November 10, 2008

Living on the Edge

We were in Sudtirol this weekend, which is the Germanic part of Italy next to Austria. It’s gorgeous there, a perfect example of what is possible when fabulous mountainous land meets industriousness and cultural pride. We had two wonderful days at a family B ‘n B we really like joined by some Italian friends with three kids of their own and did all kinds of hiking and wine drinking and that sort of thing.

On the last day we stopped for lunch at a tiny prosperous hamlet called ‘Graun’ and drove up to what seemed like the top of the world to eat. It was so gorgeous I wondered if God feels like this when he looks down. Of course there were perfect apple trees and grape vines that you could eat off the branch, and an old church, and a tree house. So we wandered around a bit before lunch with an easy, rambling pace.

I fell back a bit with L, who is smaller and was tired from all her hiking the day before. The others were following a narrow path that led a bit down, and when I got to it I saw that it ended on a cliff. Yes, a real cliff. Two adults were there with six children, one of them mine, and I almost ruined the serenity of the day by screaming when I saw K picking her way carefully toward the others less than 5 feet from the edge of eternity.

Of course nothing happened. Ralf caught up to us and got K away from the edge and we all went back to eat. But later I had some vivid reflections about this. The first thing that occurred to me was that this would never happen in the US, at least not with the people we call friends. Those kids would have been shepherded back from the edge so quickly you would heard the air popping. American adults are preoccupied with what might happen to children on their watch, whereas the European attitude is more like, “Why should anything happen?”

Who’s right? Possibly the Europeans, since the child mortality rate isn’t higher here than in the US. And yet. . . if K had tripped and gone over that edge that would have been it, no second chance, no more K, an unbearable thought that will continue to keep me awake nights until the next near miss.

What occurred to me later once I had calmed down a bit is that you can’t personally prevent everything bad that might happen to your children. Sometimes you’re not right there and your child has to cope, whether on a cliff face or crossing the street on the way home from a friend’s house. And it is at these times that the lessons you have imparted to your children will be tested. K passed this particular test – she was calm and careful on the edge of that cliff and came away from it quietly. So I guess I have come around a little bit to the European way of thinking, although if we ever find ourselves in such a situation again I will of course stick to K like glue and screw those crazy European notions.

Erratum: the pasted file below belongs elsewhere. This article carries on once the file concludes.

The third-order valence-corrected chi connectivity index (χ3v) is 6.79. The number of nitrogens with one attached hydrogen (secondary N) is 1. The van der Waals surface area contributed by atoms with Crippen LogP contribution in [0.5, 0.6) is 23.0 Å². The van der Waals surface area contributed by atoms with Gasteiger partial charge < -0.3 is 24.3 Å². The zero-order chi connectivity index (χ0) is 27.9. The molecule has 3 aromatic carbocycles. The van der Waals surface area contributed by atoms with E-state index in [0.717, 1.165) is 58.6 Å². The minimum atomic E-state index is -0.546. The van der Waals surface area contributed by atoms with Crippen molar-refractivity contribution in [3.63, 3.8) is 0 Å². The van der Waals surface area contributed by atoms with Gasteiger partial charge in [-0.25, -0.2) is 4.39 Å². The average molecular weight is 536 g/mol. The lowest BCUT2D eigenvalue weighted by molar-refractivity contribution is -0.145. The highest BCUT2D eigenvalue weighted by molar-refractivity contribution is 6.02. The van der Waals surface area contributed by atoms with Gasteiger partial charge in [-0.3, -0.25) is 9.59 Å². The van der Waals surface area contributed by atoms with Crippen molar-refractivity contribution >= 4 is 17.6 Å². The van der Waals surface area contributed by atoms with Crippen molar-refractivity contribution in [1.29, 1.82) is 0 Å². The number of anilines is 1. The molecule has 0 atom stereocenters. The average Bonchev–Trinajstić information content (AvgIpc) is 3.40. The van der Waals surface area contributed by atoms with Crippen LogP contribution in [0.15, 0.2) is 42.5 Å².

A guy I studied with in graduate school was a single father raising two kids on his own. He once shared with me that he had a gun and was teaching his youngest daughter, who was seven, to use it responsibly. I, childless, was horrified and asked him if he wanted her to grow up and join the NRA? No, he said, I want her to be competent. That stuck with me and I feel like I finally understood what he was talking about.

So the moral of this story is that I will be gun shopping next time I’m in the States.

Not. ;-)


  1. Wow! Guns equal competence? Lots of other ways to achieve that, without the firepower. Hope you'll change your shopping plans. But you're right about the difference: in the US, too, there would have been a big barrier to prevent kids from getting too close to the edge. Gruess Gott, to you...

  2. I have had similar experiences with my in-laws whose kids are much older then mine. I wonder if they have just forgotten to be as hovering as I tend to be, or if they ever were. I agree that it is probably best to give our kids some space but alas I have a hard time doing it.


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